Priceless Eclipsers

What started in our Scrabble newsletter as a whimsical notion had become an itinerary in motion. A few weeks ago, I floated an idea of going to see the eclipse in Niagara Falls and play Scrabble. At first, Troy was the only one to express interest. But eventually, our expedition party expanded to include Prashanth, Steve & Sophia, Yvonne & Subhas, and Kaveri. We formed a separate WhatsApp group, using the above anagrammatic title, to finalize the details. The discussion ran the gamut of considerations, from carpooling to train schedules, fares, hotspots, and of course, procuring eclipse eyewear.

Our group of 8 wordplayers took a train from Port Credit GO in Mississauga to Niagara GO Station and then a free shuttle from there to the falls area, arriving around 12:30pm. We played Scrabble on the train, which was quite empty, and we later found out that that was just a stroke of luck because the previous and later trains were heavy. En route, we started a friendly co-op game with substantially less turbulence than your average tournament.

It was very cloudy at Niagara Falls, which was a spoiler. As the crowd grew, you could feel the collective anticipation and even the dread of likely disappointment. But the mob hollered at any sign that the clouds might break to give us a little glimpse of sun. There was a spirit and the layout of the Falls area just made the people a great sight.

It was challenging to even know precisely where the sun was in the sky. I used a star chart app to relocate it every so often. This cloud cover meant that even as the eclipse went on, looking at it with the solar filter glasses was useless, and looking at it without it was unwise.

As we approached totality, our hopes were dashed as the clouds were still immense. But the looming darkness was starting to create its own show. Street lamps activated in the dimness and seagulls took to their nests.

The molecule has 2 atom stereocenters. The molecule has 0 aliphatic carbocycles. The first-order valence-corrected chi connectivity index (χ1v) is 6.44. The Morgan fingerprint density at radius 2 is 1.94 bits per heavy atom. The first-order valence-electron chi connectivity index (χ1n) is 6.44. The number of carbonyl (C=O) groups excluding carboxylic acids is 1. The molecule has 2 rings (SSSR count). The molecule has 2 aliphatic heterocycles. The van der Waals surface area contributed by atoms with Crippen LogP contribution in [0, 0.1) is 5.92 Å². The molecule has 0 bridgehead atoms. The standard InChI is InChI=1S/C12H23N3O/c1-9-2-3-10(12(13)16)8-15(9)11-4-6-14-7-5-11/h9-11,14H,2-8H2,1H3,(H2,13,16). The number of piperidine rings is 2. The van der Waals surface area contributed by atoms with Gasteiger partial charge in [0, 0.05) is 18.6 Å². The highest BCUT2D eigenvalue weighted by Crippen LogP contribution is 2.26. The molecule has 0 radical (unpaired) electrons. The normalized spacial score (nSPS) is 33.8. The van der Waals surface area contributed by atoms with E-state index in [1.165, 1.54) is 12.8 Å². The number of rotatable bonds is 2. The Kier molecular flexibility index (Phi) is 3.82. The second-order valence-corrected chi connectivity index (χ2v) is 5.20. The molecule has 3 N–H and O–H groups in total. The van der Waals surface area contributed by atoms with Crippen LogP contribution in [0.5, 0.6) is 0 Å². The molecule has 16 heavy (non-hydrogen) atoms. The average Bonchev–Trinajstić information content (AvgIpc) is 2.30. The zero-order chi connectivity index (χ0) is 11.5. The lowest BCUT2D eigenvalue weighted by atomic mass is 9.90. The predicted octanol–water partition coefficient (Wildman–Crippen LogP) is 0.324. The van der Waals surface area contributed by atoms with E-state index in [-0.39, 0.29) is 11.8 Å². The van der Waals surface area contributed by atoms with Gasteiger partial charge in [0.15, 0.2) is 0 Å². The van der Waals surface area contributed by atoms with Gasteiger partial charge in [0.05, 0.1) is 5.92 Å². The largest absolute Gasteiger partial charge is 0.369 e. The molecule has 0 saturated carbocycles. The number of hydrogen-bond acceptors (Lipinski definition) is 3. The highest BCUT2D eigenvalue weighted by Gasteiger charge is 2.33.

Then, it happened: Totality. The short period to mash your controller for a Mortal Kombat finishing move. I took off my eclipse eyewear and tried to get a few pictures of the sudden nightfall with the waterfall as a backdrop.

Everyone was enjoying the phenomenon and though Niagara Falls had a longer totality duration than other places, it still felt too short. Yet I remembered God’s power.

A moment later, more oohs and aahs. I looked up… the Sun. For a moment, it broke through a tiny celestial hole punch.

I realized in an instant… that wasn’t the corona. Crescent Sun–Totality had already finished! Our beloved sun was already mastercarding again (think of the credit card and then its famous commercials). I scrambled to get my ecliptacles back on (a portmanteau of eclipse and spectacles that I’ve coined just now). They let me experience the orange waxing star in its rare visit.

That was it. My friends and I taxied to the train station where we were standing and squished for the two hours back to Mississauga. We arrived at our destination and looked out at a blue sky and a normal blaring sun and it was as if the whole episode was imaginary. “You?!” I exclaimed, as I stared back at the glowing, gloating orb.

Nevertheless, we all agreed that we had an unforgettable adventure. Though the skies played peekaboo with us for far too long, we felt satisfied. Content. Complete. We felt total.

As the sun sets on this day, and I open my fast, there’s a sense of quiet wonder. And I wonder when the time will come again that we recognize our tiny place in this infinite cosmic system. Each of us a grain of sand in the hourglass. A tick away from an end. A tock away from a new beginning. Will we be here for another round of this grand (Mortal Kombat and/or Scrabble) tournament? Only if the stars align. Either way, chalk this one up as another stellar MSC adventure!

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